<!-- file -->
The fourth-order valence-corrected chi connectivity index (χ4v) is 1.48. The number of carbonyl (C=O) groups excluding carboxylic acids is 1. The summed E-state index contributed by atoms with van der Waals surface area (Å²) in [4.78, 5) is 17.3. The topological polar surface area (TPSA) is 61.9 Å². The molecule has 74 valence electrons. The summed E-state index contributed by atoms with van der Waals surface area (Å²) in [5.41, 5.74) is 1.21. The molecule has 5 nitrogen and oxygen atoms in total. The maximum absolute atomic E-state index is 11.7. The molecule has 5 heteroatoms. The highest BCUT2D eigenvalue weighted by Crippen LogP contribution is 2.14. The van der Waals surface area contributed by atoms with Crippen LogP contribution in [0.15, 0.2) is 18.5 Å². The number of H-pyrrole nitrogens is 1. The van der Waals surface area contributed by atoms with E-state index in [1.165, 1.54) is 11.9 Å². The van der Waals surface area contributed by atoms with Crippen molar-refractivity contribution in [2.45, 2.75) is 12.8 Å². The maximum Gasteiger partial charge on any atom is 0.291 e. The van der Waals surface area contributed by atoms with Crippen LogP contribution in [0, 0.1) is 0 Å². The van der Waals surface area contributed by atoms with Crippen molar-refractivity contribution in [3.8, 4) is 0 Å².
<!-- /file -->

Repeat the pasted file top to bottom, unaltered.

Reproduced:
The fourth-order valence-corrected chi connectivity index (χ4v) is 1.48. The number of carbonyl (C=O) groups excluding carboxylic acids is 1. The summed E-state index contributed by atoms with van der Waals surface area (Å²) in [4.78, 5) is 17.3. The topological polar surface area (TPSA) is 61.9 Å². The molecule has 74 valence electrons. The summed E-state index contributed by atoms with van der Waals surface area (Å²) in [5.41, 5.74) is 1.21. The molecule has 5 nitrogen and oxygen atoms in total. The maximum absolute atomic E-state index is 11.7. The molecule has 5 heteroatoms. The highest BCUT2D eigenvalue weighted by Crippen LogP contribution is 2.14. The van der Waals surface area contributed by atoms with Crippen LogP contribution in [0.15, 0.2) is 18.5 Å². The number of H-pyrrole nitrogens is 1. The van der Waals surface area contributed by atoms with E-state index in [1.165, 1.54) is 11.9 Å². The van der Waals surface area contributed by atoms with Crippen molar-refractivity contribution in [2.45, 2.75) is 12.8 Å². The maximum Gasteiger partial charge on any atom is 0.291 e. The van der Waals surface area contributed by atoms with Crippen LogP contribution in [0, 0.1) is 0 Å². The van der Waals surface area contributed by atoms with Crippen molar-refractivity contribution in [3.8, 4) is 0 Å².